McQuarrie was working as a technical illustrator (most notably at CBS for their coverage of NASA’s Apollo program) and film poster designer when a fan of his in the film industry came to him with an offer. The fan had an idea for space epic featuring robots, star ships, knights, weird aliens and exotic planets that he needed to be conveyed to financial backers and studio executives. This fan went to McQuarrie and asked him if the artist would give his ideas shape and substance.
McQuarrie thought that fan’s idea would never make it to the screen–too expensive–but threw himself into the project full-force anyway. He made over 20 drawings to flesh out his fan’s dream, designing numerous worlds, aliens, and characters based on his fan’s script.
That fan, of course, was George Lucas and that concept was what turned out to be Star Wars. Lucas showed McQuarrie’s concept drawings to potential financial backers in order to shore up financing. McQuarrie’s ability to put Lucas’ words into visual images helped many backers and studio executives see that Lucas’ outlandish script could work–and be beautiful. McQuarrie’s art swayed a lot of doubters to Lucas’ side, including comic legend Roy Thomas, who convinced his friend and mentor Stan Lee to reconsider his decision on Marvel Comics doing a promotional Star Wars tie-in comic book series (which I previously covered in detail here).
While most of McQuarrie’s designs were changed quite considerably by the time they got to the screen, I think it’s safe to say that if it wasn’t for Ralph McQuarrie, Star Wars might have never been made, or at least not as soon as it did and not with the freedom Lucas was given. Yes, we can probably blame McQuarrie for Jar Jar Binks, the incessant marketing tie-ins, and just about anything negative you can apply to the Star Wars franchise. But without his strong concept drawings, we would never have an indelible part of popular culture that not only shaped my generation, but also the generations that have and will come after it.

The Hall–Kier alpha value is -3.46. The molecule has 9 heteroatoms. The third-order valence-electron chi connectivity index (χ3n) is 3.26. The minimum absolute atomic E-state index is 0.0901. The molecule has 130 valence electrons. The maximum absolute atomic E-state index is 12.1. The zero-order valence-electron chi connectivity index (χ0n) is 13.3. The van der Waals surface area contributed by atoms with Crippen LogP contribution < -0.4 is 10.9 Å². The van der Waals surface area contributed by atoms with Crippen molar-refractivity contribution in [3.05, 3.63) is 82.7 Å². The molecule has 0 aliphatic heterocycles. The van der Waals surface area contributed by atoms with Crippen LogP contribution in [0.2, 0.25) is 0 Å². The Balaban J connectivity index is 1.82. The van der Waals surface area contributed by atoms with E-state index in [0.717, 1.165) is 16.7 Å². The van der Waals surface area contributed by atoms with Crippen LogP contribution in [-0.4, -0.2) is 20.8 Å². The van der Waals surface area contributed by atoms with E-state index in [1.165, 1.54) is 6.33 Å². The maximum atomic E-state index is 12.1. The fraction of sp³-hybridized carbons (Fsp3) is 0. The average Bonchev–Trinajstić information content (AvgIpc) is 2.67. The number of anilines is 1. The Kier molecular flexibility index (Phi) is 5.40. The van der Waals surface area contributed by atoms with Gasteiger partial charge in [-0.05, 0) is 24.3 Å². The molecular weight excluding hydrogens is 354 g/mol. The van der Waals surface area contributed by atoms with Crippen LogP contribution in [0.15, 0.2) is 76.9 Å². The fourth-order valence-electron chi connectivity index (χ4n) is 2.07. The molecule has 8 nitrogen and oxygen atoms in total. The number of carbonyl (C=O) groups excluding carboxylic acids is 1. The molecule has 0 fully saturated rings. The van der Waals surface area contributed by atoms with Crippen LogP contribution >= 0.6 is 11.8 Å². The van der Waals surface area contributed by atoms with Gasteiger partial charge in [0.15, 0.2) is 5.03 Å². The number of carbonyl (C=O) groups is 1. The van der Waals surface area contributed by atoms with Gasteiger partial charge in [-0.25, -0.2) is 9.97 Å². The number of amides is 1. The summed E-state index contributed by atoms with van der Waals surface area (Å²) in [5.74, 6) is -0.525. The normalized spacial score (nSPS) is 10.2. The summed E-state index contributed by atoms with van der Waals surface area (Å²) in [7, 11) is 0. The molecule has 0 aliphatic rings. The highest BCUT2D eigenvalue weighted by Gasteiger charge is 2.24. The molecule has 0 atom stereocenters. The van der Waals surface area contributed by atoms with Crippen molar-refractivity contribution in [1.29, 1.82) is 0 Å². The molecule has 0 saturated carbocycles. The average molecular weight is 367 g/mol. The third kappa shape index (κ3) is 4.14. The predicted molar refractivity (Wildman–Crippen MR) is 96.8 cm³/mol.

McQuarrie went on to do concept art for Empire Strikes Back and Return of the Jedi, doing matte paintings in all three films. He was offered the chance to do the same for the prequel trilogy, but McQuarrie decided to pass the opportunity on to a younger generation of artist.
Lucas did give McQuarrie a form of immortality few conceptual artist ever receieve. He cast McQuarrie as “General McQuarrie” in Empire. Since almost everyone who has appeared on screen for at least a half a second in the franchise gets an action figure, you can track down a small, plastic representation of McQuarrie to interact with the rest of your Star Wars toys (there are also figures based directly on McQuarrie’s original designs, ).
If the first Star Wars trilogy was the only listing on his resume, you could call his career legendary. But McQuarrie went onto contribute iconic images to other iconic films for more than a decade after the first Star Wars film.
McQuarrie designed the spaceships in Close Encounters of the Third Kind and E.T., worked as an illustrator for ILM on Raiders of the Lost Ark, acted as a “visual consultant” on Star Trek IV: The Voyage Home and did concept design on *batteries not included, Nightbreed, and Cocoon, winning an Academy Award for the latter.
The worlds of Hollywood, art, pop culture and science fiction lost a legendary light today. Rest in peace, Mr. McQuarrie.